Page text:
During the recession of the early 2000s, an increasing number of companies sought growth opportunities on a global basis. Nearly 75 percent of all S&P 500 organizations now report some amount of international revenue. But disparity between a company’s global footprint and its ability to address related talent needs has led to a dilemma known as the global capabilities gap.
As leading organizations compete globally for scarce STEM (science, technology, engineering and mathematics) and other professional skills, how can you ensure success in finding, developing and retaining the talent you need?
Why the Skills Gap?
In a recent industry survey, three quarters of respondents rated workforce capability as an urgent or important challenge. But only 15 percent of them believe they’re ready to address it. Companies that build a worldwide skills supply chain are better positioned for success in innovation and performance.
The reasons behind the skills gap include:
- Organizations looking for talent in the wrong places. They believe they can fill the gap by “hiring the right person” in their current markets. Even if companies can identify this desired talent, they still must attract them, compete with others to hire them and train them further on the job. This traditional approach is no longer feasible.
- It takes time to develop deep skills. For instance, one oil company reported that due to its long-standing investment in proprietary processes, a new engineer requires from five to seven years on the job to become fully autonomous.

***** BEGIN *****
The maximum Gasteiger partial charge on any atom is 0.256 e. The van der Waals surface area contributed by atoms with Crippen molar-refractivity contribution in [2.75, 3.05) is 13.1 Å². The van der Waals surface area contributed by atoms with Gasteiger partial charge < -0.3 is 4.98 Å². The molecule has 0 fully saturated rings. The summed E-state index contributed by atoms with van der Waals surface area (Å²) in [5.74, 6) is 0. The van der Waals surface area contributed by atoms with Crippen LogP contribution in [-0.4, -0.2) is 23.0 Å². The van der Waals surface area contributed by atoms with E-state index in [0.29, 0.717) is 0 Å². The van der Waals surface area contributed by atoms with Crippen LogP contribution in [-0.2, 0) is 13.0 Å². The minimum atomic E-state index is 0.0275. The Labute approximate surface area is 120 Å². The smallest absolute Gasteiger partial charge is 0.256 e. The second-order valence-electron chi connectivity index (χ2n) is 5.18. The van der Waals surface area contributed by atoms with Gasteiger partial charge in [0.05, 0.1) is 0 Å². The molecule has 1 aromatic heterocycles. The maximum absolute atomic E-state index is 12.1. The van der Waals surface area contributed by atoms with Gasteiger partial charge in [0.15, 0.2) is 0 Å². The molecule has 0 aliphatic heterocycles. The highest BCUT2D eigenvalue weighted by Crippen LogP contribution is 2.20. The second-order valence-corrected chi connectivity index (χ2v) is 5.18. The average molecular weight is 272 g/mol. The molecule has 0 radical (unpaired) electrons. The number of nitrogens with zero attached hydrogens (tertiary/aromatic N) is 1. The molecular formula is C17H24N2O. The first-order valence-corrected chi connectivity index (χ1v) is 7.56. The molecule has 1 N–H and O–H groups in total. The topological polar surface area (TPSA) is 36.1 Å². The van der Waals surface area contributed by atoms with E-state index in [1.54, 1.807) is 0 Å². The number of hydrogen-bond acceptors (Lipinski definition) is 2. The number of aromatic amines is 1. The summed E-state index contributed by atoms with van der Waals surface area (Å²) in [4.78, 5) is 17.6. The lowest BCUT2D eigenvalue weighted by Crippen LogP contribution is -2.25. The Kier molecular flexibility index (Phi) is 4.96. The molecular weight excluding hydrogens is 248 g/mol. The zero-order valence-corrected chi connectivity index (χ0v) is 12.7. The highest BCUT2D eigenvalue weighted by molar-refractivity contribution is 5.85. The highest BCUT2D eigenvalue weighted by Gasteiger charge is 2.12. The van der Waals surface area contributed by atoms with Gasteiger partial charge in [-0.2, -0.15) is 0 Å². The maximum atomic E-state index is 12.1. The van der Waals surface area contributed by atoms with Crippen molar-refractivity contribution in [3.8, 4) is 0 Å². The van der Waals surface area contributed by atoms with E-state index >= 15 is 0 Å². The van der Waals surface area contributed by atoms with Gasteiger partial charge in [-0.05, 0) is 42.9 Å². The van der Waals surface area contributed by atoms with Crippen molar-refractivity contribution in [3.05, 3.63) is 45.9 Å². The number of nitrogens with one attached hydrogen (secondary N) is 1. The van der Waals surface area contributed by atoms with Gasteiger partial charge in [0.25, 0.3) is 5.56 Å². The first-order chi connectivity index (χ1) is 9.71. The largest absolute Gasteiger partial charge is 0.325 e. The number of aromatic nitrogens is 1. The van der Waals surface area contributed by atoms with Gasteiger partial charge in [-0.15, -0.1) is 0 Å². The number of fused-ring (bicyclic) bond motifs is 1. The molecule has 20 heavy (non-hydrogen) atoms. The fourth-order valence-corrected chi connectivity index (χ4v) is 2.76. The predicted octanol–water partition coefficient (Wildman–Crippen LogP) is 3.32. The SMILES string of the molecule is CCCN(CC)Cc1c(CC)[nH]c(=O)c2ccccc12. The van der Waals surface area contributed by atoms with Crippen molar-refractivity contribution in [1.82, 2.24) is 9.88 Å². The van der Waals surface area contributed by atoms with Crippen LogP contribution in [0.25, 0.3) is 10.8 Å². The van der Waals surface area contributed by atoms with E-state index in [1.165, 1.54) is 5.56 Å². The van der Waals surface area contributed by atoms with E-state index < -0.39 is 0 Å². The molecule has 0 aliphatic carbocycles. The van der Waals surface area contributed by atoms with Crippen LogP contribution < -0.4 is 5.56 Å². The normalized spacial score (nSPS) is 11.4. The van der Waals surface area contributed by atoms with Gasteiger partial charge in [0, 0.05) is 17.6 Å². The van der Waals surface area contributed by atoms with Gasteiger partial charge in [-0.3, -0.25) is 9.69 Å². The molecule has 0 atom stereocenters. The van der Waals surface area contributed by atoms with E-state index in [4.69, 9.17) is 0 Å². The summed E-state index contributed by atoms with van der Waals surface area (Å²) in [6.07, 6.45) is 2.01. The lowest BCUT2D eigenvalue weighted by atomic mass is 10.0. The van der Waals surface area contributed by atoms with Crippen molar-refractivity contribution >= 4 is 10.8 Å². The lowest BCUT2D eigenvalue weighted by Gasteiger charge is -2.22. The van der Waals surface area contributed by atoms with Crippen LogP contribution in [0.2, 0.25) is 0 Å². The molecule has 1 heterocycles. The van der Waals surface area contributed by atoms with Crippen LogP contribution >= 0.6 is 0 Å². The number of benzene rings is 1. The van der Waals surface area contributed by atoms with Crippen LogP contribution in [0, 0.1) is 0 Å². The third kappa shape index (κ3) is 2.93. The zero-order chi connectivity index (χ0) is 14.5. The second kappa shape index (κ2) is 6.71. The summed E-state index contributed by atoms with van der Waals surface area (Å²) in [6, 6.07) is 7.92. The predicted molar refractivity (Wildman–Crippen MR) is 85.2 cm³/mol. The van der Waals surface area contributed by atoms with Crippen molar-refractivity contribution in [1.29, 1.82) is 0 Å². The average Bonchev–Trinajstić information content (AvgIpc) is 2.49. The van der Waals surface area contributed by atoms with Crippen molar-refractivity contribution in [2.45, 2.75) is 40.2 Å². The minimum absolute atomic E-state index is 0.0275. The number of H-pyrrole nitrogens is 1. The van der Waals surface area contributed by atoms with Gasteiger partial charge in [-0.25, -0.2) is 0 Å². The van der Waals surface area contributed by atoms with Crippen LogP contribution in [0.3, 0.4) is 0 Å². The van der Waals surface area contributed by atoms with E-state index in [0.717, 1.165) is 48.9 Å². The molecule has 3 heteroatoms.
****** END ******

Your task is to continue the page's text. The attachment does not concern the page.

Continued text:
- Companies have not built continuous development programs. Robust capabilities are fostered through continuous education, experience and exposure – not just episodic training. As an employer, you need to consider integrated strategies that encompass formal and informal training, experience sharing, apprenticeships and management support of learning, performance support and coaching.
Create a Global Skills Supply Chain
Examine your capabilities at all organizational levels, as well as your anticipated project needs in the coming years. Then you can develop your global skills strategy.
- Start at the top. Only 7 percent of nearly 5,300 S&P directors are foreign nationals and only 14 percent have significant international work experience. By contrast, nearly half of all sales in S&P companies with global revenue come from foreign markets. Your board must have a global mindset in order to lead and sustain business in high-growth areas overseas.
- Search internally and externally. Explore new approaches to accessing talent, building continuous learning opportunities and turning your leaders into capability development champions. Your managers should be accountable for producing deeper levels of talent within their own teams.
- Bring the work to the skills. Conduct a broader scan of technical and specialist skills around the world and within your own organization. Investigate new talent pools, such as part-time or retired professionals. Foster relationships with schools and universities to deepen your pipeline and build your bench strength.
- Expand succession planning well beyond the C-suite. Cascade it to include key technical specialists, individuals in critical customer-facing roles and subject matter experts in operations and project management.
- Make talent development a continuous process. Move away from the “annual training and development” mode and into a systematic, ongoing mindset for learning. Recognize how long it will take to fully develop key skill sets and model the education, experience and exposure necessary to build these capabilities. “Time to proficiency” should be a key business metric.
As you address your corporate capabilities strategy, consider partnering with a professional recruiter from BrainWorks. As you build this relationship, we’ll help you build your shareholder value, enhance your employment value proposition and win the competitive global talent war. Contact us now to learn more.